Amber Lascelles

Amber Lascelles


I completed my PhD at the University of Leeds in September 2020 and began a Research Associate position at the Centre for Black Humanities at the University of Bristol in October 2020.

My doctoral thesis focused on transnational Black feminist resistance in the fiction of five contemporary authors: Chimamanda Ngozi Adichie, Dionne Brand, Edwidge Danticat, Tsitsi Dangarembga and Taiye Selasi. My thesis was a cross-cultural exploration of how Black female authors creatively respond to inequality and oppression within our neoliberal capitalist world-system. Interested in how Black women writers can form solidarities by attempting to negotiate cultural, class-based, and economic difference, I argued that, primarily through explorations of the body politic, these authors create a Black feminism that is transnational in its reach, enacting a necessary resistance to neoliberal capitalism.


I taught three undergraduate modules, 'Poetry: Reading and Interpretation' and 'Foundations of English' (2018/19), and 'Writing Critically' (2017/18). I supervised third year dissertation students in Postcolonial Literature at Leeds Beckett University (2019). Additionally, I am a self-employed private tutor for Masters, Undergraduate, and A-level students (2016- present).


I co-directed Women's Paths Research Group. Our seminar series and symposium for 2017/18 focused on intersectional feminism and activism. We worked with eight local women's charities to create an impactful dialogue between academia and activism. We secured funding from five funding bodies within and beyond Leeds (including WRoCAH,  the Leeds for Life Foundation and the Postcolonial Studies Association). I was President of the Black Feminist Society (17/18) creating a space to develop critical ideas and build networks for women of colour in academia.

Publications/ Outputs

Journal article, ‘Locating Black Feminist Resistance through Diaspora and Post-diaspora Spaces in Chimamanda Ngozi Adichie’s and Edwidge Danticat’s Short Stories’, African and Black Diaspora: An International Journal, 13:2 (2020), 227–40.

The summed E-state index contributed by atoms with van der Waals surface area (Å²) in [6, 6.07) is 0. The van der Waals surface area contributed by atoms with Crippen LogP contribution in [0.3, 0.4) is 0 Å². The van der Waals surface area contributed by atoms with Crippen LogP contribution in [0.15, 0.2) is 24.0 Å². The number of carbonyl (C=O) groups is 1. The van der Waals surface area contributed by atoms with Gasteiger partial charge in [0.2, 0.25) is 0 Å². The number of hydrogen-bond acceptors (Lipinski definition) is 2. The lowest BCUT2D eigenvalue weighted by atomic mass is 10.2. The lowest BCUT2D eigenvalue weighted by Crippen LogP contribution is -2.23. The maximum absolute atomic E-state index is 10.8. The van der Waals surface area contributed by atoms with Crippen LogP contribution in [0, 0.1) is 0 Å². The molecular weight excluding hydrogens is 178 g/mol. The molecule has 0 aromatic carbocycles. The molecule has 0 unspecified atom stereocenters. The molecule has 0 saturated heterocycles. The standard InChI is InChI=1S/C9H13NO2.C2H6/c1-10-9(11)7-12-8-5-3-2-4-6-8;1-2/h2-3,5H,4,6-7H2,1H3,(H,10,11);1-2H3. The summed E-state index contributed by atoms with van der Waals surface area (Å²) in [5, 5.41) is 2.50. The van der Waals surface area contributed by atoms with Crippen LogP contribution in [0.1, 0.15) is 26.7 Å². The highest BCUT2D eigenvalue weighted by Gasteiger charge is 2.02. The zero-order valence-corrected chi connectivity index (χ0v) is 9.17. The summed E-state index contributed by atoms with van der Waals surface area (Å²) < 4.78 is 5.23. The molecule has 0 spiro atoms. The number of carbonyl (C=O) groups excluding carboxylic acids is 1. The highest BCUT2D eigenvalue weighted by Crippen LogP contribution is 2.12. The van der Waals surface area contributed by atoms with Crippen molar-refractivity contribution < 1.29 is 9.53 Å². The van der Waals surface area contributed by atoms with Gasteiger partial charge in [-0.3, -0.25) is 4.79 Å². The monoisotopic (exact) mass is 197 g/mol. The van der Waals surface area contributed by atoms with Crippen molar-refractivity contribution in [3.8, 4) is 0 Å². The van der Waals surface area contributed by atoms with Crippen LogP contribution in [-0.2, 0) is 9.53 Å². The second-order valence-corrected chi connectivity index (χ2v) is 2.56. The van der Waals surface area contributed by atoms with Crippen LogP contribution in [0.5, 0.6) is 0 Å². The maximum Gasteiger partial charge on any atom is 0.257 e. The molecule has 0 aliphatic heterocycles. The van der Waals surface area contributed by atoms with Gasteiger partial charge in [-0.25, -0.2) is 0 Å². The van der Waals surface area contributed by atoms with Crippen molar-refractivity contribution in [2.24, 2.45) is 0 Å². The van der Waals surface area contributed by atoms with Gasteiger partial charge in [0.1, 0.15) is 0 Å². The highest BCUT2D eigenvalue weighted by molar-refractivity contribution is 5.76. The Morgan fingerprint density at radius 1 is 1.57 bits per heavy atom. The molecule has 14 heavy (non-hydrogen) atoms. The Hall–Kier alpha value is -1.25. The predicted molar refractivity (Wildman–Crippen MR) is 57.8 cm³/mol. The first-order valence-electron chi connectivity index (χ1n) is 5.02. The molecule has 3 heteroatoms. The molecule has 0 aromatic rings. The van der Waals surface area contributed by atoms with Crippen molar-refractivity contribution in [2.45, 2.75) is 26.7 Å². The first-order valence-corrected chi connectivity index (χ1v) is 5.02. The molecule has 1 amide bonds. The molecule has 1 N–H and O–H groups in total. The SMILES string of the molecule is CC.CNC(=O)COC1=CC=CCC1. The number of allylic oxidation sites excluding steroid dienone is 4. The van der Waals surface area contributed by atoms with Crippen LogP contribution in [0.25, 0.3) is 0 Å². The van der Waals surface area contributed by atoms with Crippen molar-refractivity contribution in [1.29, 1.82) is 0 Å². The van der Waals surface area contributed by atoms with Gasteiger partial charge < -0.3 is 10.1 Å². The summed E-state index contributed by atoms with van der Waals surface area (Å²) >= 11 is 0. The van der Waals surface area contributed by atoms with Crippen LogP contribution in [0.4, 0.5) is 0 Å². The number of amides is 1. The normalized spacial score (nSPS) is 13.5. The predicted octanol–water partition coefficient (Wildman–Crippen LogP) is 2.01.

Podcast episode. ‘Black feminism, literature and resistance’, Surviving Society (May 2020)

Book review, ‘Jacqueline Crooks’ Ice Migration and Lorna Goodison’s Redemption Ground’. Wasafari (Routledge, 2019), 99, 87–88.

Postgraduate journal article, ‘“New art forms”? Disaster Capitalism in Caribbean Literature’. Warwick Uncanny: Journal of Literature, Theory and Modernity (University of Warwick, 2016) 2:1, 30–46.

Conference organisation

Conference papers

I have presented my research at international conferences, including Afroeuropean Studies 2019 (University of Lisbon, July 2019), the 3rd Annual Black Feminism, Womanism and the Politics of Women of Colour in Europe (Berlin, September 2018), Memory and Performance in African-Atlantic Futures (University of Leeds, August 2018), Caribbean Women (Post) Diaspora: African/Caribbean Interconnections Conference, (London Southbank University, July 2018), 42nd Annual Conference of the Society for Caribbean Studies (University of London, July 2018), Postcolonial Studies Association Convention (University of London, September 2017 and University of Manchester, September 2019) and several others.

I was invited to present my research at research seminars at the University of Ghana (April 2019) the University of Worcester (February 2019) and the Postcolonial Studies Research Exchange at Nottingham Trent University (April 2018).

Research interests

My broader research interests include Caribbean literature; African literature; African-American literature; Postcolonial theory; contemporary English literature; feminist fiction, theory and activism; and Marxist theory.


  • MA World Literature, University of Warwick
  • BA English Literature, DeMontfort University